CD Sam Brookes (CD 15769266),
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Sam Brookes

  • Additional Info
    Manufacturer Part Number (MPN): 2774807

  • Credits

    Championed as one of British folk's bright young hopes, 24-year-old Surrey singer/songwriter Sam Brookes' self-titled debut album is certainly more at the traditional end of the market than that of the nu-folk scene populated by the likes of Mumford & Sons. Produced by Chris Hughes (Tears for Fears) and Mark Frith (Electric Soft Parade), there are major echoes of career influences John Martyn, Tim Buckley, and Joni Mitchell all over its brief but impactful eight tracks, from the gentle and yearning intricate acoustics of "Forever Absent"; to the toe-tapping fingerpicking opener "In Weeks," a contemplative account on the fleetingness of friendship; to the world-weary harmonies of "Travelling Man." Previously the frontman for indie blues outfit the Volt, Brookes certainly knows his way around an impassioned rousing melody, as evident on the "woah-woah" chorus of "Platform 16" and the frenetically strummed Seth Lakeman-esque seafaring folk of "The Design," and although the closing Americana-tinged "Glass House" is the only track to really move the pace into second gear, the flashes of harmonica, fiddle, and mournful strings ensure the sedate vibes never become snoozesome, as do Brookes' versatile bluesy tones, which switch from impassioned hippie-ish troubadour on the pastoral "Doors" to effortless falsetto on the haunting minimalist "Like a Butterfly." Admittedly, Sam Brookes' concise track list means it feels more like an introductory EP than a fully formed album, but while a more essential record is sure to follow in the future, it's still a promising and authentically timeless first offering that suggests the hype is fully justified. ~ Jon O'Brien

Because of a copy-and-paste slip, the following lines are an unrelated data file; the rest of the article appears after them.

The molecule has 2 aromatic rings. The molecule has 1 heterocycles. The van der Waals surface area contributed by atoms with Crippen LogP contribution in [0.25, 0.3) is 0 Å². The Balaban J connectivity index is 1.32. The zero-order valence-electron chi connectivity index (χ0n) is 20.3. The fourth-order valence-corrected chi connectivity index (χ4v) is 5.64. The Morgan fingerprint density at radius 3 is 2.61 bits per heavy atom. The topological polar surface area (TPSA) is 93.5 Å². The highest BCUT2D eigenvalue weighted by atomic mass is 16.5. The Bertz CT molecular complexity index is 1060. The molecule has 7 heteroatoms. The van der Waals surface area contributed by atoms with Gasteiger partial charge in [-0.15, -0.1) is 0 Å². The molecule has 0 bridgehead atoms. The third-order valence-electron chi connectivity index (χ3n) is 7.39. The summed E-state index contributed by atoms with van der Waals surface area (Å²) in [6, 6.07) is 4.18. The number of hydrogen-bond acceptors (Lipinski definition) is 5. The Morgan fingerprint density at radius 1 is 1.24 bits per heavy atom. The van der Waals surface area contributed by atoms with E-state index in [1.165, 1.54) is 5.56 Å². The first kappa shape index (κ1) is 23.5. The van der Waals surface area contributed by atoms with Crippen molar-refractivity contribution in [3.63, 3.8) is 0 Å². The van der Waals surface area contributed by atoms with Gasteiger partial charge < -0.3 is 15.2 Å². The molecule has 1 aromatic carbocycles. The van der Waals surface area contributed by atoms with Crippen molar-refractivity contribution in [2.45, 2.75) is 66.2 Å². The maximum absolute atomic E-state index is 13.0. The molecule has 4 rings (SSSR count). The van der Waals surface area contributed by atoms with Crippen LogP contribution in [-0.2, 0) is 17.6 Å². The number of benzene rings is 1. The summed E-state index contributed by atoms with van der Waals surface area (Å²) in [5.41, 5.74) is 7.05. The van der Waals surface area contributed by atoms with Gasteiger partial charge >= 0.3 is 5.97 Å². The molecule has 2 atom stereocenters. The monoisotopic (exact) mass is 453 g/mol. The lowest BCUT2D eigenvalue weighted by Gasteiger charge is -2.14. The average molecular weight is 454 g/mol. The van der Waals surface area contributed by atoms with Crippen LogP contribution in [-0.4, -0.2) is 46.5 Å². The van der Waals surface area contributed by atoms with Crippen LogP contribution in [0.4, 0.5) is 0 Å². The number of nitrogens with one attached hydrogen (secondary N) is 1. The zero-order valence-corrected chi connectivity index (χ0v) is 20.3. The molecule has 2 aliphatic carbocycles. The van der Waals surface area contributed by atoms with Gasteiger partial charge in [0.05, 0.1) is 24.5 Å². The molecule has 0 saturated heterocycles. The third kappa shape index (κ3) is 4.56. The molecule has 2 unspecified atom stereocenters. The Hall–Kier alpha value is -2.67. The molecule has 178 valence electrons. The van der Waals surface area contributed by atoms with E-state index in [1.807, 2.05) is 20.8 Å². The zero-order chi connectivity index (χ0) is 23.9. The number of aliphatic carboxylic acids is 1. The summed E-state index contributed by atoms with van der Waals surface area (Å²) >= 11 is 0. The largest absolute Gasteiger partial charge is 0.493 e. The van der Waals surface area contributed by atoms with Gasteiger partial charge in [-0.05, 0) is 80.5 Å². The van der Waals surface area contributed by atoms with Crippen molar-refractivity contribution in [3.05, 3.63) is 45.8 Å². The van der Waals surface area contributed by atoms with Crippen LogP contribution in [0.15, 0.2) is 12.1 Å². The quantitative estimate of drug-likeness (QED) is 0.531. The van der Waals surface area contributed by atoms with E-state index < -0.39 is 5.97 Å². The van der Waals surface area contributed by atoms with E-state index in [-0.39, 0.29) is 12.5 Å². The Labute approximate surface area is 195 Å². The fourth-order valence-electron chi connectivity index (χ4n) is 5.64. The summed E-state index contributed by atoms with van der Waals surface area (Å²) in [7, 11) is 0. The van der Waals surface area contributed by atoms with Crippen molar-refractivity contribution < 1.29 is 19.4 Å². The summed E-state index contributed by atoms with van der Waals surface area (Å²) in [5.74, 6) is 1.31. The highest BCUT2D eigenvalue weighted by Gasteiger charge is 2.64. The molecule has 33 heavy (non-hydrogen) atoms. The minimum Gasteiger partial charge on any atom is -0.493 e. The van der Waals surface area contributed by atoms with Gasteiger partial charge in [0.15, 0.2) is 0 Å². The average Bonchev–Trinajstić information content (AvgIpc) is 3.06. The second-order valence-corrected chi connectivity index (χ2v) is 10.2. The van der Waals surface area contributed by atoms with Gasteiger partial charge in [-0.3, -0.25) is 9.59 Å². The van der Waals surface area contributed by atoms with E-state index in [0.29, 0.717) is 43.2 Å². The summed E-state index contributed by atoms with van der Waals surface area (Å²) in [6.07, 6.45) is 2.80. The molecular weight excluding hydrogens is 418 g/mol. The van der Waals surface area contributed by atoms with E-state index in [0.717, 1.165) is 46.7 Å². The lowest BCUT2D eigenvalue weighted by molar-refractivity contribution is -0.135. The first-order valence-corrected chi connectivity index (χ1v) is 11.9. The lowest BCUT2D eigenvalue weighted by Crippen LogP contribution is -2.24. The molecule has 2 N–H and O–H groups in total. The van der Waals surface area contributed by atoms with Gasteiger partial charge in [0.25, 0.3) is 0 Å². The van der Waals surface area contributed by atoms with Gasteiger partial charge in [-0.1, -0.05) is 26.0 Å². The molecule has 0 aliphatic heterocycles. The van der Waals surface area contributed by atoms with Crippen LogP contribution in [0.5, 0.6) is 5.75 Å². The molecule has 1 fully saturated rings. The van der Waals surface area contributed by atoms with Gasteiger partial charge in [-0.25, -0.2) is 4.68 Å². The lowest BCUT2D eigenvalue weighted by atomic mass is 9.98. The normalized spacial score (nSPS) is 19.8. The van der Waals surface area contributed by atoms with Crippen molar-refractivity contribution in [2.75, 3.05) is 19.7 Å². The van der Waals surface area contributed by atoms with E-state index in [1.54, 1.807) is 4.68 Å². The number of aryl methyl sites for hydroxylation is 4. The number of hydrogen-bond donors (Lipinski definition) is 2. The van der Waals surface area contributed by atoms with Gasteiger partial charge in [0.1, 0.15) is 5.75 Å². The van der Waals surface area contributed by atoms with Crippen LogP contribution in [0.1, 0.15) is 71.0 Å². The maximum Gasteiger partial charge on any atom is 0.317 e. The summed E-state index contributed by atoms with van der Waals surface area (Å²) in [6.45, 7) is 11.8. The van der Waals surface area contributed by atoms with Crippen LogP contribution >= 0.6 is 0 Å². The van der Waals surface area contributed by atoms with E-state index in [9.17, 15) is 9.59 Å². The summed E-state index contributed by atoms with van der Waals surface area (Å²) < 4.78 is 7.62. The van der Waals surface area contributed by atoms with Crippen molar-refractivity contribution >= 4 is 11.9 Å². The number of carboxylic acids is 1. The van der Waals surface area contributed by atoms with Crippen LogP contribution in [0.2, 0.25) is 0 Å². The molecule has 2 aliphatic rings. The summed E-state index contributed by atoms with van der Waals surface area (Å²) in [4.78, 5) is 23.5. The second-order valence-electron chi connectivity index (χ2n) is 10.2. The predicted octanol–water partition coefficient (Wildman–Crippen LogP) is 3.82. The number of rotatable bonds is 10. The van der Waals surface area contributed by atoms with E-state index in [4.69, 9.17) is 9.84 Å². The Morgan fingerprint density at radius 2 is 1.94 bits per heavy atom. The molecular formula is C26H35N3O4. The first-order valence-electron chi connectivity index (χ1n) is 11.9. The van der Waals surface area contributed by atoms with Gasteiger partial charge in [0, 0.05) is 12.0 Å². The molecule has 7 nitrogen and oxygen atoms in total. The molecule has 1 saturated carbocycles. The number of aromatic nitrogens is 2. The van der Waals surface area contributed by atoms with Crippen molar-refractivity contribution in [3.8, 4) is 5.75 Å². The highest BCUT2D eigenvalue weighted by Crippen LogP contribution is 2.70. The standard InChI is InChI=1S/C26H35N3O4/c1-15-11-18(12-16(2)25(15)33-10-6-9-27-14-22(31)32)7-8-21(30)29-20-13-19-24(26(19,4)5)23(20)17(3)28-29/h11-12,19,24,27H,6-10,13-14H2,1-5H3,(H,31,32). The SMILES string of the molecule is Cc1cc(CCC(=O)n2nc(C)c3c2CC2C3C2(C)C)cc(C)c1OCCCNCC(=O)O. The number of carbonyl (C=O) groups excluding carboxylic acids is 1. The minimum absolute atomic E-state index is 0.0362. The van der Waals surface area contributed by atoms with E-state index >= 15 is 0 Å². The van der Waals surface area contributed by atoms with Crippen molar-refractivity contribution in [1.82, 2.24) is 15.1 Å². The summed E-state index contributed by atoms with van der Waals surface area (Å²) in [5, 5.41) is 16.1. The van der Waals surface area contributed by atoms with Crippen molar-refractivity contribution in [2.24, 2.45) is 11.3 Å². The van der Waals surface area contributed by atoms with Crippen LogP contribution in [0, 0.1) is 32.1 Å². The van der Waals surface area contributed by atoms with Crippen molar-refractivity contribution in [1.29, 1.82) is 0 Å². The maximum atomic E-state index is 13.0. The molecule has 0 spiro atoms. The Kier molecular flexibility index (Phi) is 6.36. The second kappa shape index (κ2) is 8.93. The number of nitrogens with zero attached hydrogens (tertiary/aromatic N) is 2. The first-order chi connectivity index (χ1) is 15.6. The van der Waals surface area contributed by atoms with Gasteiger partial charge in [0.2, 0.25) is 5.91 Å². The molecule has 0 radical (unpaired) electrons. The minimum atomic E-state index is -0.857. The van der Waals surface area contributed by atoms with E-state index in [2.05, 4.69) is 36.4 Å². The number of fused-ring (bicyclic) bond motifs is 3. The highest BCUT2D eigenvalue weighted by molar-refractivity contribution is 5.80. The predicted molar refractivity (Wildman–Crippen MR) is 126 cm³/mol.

• Critic Reviews
    Q (Magazine) (p.103) - 3 stars out of 5 -- "Offering introspective songwriting....He generates an engaging sense of cosmic wonder on 'Doors' and 'Like A Butterfly'..."
    Uncut (magazine) (p.81) - 3 stars out of 5 -- "'Travelling Man' harks back to ancient traditional song, and 'Glass House' sounds a little bit like Led Zeppelin in their mystical and bucolic pomp."
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